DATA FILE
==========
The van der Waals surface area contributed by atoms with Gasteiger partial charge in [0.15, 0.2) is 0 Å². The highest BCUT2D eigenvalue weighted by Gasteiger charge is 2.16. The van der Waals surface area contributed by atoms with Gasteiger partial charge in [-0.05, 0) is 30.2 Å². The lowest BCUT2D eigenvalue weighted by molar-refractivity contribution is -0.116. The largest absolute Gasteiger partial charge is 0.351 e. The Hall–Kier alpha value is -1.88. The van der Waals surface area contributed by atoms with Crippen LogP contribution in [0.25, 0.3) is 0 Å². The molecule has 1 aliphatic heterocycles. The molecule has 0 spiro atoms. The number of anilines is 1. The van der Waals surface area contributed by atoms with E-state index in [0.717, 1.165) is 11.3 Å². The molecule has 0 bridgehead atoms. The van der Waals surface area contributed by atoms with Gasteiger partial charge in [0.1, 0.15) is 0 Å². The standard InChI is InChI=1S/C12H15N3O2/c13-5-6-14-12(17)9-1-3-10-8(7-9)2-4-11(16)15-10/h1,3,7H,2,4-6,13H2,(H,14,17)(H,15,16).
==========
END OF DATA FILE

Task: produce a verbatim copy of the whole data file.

The van der Waals surface area contributed by atoms with Gasteiger partial charge in [0.15, 0.2) is 0 Å². The highest BCUT2D eigenvalue weighted by Gasteiger charge is 2.16. The van der Waals surface area contributed by atoms with Gasteiger partial charge in [-0.05, 0) is 30.2 Å². The lowest BCUT2D eigenvalue weighted by molar-refractivity contribution is -0.116. The largest absolute Gasteiger partial charge is 0.351 e. The Hall–Kier alpha value is -1.88. The van der Waals surface area contributed by atoms with Crippen LogP contribution in [0.25, 0.3) is 0 Å². The molecule has 1 aliphatic heterocycles. The molecule has 0 spiro atoms. The number of anilines is 1. The van der Waals surface area contributed by atoms with E-state index in [0.717, 1.165) is 11.3 Å². The molecule has 0 bridgehead atoms. The van der Waals surface area contributed by atoms with Gasteiger partial charge in [0.1, 0.15) is 0 Å². The standard InChI is InChI=1S/C12H15N3O2/c13-5-6-14-12(17)9-1-3-10-8(7-9)2-4-11(16)15-10/h1,3,7H,2,4-6,13H2,(H,14,17)(H,15,16).